In the labor economics literature, discrimination is often defined as a situation in which identically productive workers, placed in the same working conditions, are treated unequally, being assigned contracts involving in particular different hourly wage rates. In the proposed analysis, the contract theory approach is applied, contributing to explain how in some circumstances such differences take place, even if contract discrimination and productivity differences are strictly ruled out. It is assumed that workers’ types differ only in their leisure consumption preferences and in their availability. A labor cost-minimizing firm offers a menu of labor contracts, and lets workers self-select. In this non-discriminating setting the model reveals the possibility of a paradoxical situation in which the less demanding workers obtain a higher wage rate. It brings out external effects between types and the existence of a quantum (a minimum number) of demanded workers for some type.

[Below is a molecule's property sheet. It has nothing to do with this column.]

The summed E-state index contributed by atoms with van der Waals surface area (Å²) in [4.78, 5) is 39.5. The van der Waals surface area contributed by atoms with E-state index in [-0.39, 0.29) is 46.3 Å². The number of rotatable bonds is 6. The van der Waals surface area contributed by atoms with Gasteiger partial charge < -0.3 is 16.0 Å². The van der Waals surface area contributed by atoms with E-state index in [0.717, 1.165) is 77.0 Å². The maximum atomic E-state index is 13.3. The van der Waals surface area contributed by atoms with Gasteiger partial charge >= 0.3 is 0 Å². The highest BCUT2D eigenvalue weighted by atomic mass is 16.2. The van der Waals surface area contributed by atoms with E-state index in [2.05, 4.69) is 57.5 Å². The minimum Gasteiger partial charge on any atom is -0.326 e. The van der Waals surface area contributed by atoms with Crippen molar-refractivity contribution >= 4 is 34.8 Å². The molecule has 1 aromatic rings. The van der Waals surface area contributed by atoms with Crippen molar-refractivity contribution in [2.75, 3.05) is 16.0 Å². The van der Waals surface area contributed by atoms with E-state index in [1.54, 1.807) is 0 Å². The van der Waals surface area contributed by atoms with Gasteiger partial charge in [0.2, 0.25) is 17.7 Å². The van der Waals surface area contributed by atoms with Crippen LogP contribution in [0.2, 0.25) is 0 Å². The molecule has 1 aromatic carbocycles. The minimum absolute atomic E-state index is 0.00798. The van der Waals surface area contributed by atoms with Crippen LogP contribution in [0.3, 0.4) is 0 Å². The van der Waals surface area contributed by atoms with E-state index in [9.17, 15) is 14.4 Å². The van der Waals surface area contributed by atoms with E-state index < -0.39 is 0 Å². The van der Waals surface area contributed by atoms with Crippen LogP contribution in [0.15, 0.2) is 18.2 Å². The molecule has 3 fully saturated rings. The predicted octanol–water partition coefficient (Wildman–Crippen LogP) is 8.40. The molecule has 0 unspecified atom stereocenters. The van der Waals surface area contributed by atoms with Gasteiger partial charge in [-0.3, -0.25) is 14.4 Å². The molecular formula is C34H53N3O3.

CONTENSOU, F. and VRANCEANU, R. (2019). Working Time and Wage Rate Differences: A Contract Theory Approach. WP1913, ESSEC Business School.